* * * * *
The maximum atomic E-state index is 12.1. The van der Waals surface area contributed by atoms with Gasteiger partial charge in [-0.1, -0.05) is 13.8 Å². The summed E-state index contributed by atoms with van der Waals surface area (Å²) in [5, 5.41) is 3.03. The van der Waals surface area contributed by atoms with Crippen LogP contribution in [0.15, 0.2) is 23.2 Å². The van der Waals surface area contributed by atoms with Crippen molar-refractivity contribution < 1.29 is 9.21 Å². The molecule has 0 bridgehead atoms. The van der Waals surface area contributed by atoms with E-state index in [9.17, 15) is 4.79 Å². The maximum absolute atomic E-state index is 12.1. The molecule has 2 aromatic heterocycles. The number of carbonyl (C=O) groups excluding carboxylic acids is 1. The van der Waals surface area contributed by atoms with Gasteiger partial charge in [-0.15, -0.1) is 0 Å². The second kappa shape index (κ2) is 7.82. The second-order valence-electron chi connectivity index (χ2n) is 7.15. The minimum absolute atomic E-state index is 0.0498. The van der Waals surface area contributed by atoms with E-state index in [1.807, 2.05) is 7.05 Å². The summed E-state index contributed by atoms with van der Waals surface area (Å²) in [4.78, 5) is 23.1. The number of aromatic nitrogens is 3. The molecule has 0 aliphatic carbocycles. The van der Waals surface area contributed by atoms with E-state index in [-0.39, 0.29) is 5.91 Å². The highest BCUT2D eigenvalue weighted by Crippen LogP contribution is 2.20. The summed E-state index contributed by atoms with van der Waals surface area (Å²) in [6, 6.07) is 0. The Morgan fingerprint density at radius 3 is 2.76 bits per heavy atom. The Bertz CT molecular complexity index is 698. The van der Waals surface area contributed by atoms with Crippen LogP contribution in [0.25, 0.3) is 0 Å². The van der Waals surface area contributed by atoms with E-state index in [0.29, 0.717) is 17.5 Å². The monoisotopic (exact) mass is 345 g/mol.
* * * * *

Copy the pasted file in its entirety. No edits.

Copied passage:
The maximum atomic E-state index is 12.1. The van der Waals surface area contributed by atoms with Gasteiger partial charge in [-0.1, -0.05) is 13.8 Å². The summed E-state index contributed by atoms with van der Waals surface area (Å²) in [5, 5.41) is 3.03. The van der Waals surface area contributed by atoms with Crippen LogP contribution in [0.15, 0.2) is 23.2 Å². The van der Waals surface area contributed by atoms with Crippen molar-refractivity contribution < 1.29 is 9.21 Å². The molecule has 0 bridgehead atoms. The van der Waals surface area contributed by atoms with E-state index in [9.17, 15) is 4.79 Å². The maximum absolute atomic E-state index is 12.1. The molecule has 2 aromatic heterocycles. The number of carbonyl (C=O) groups excluding carboxylic acids is 1. The van der Waals surface area contributed by atoms with Gasteiger partial charge in [-0.15, -0.1) is 0 Å². The second kappa shape index (κ2) is 7.82. The second-order valence-electron chi connectivity index (χ2n) is 7.15. The minimum absolute atomic E-state index is 0.0498. The van der Waals surface area contributed by atoms with E-state index in [1.807, 2.05) is 7.05 Å². The summed E-state index contributed by atoms with van der Waals surface area (Å²) in [4.78, 5) is 23.1. The number of aromatic nitrogens is 3. The molecule has 0 aliphatic carbocycles. The van der Waals surface area contributed by atoms with E-state index in [-0.39, 0.29) is 5.91 Å². The highest BCUT2D eigenvalue weighted by Crippen LogP contribution is 2.20. The summed E-state index contributed by atoms with van der Waals surface area (Å²) in [6, 6.07) is 0. The Morgan fingerprint density at radius 3 is 2.76 bits per heavy atom. The Bertz CT molecular complexity index is 698. The van der Waals surface area contributed by atoms with Crippen LogP contribution in [0.25, 0.3) is 0 Å². The van der Waals surface area contributed by atoms with E-state index in [0.29, 0.717) is 17.5 Å². The monoisotopic (exact) mass is 345 g/mol.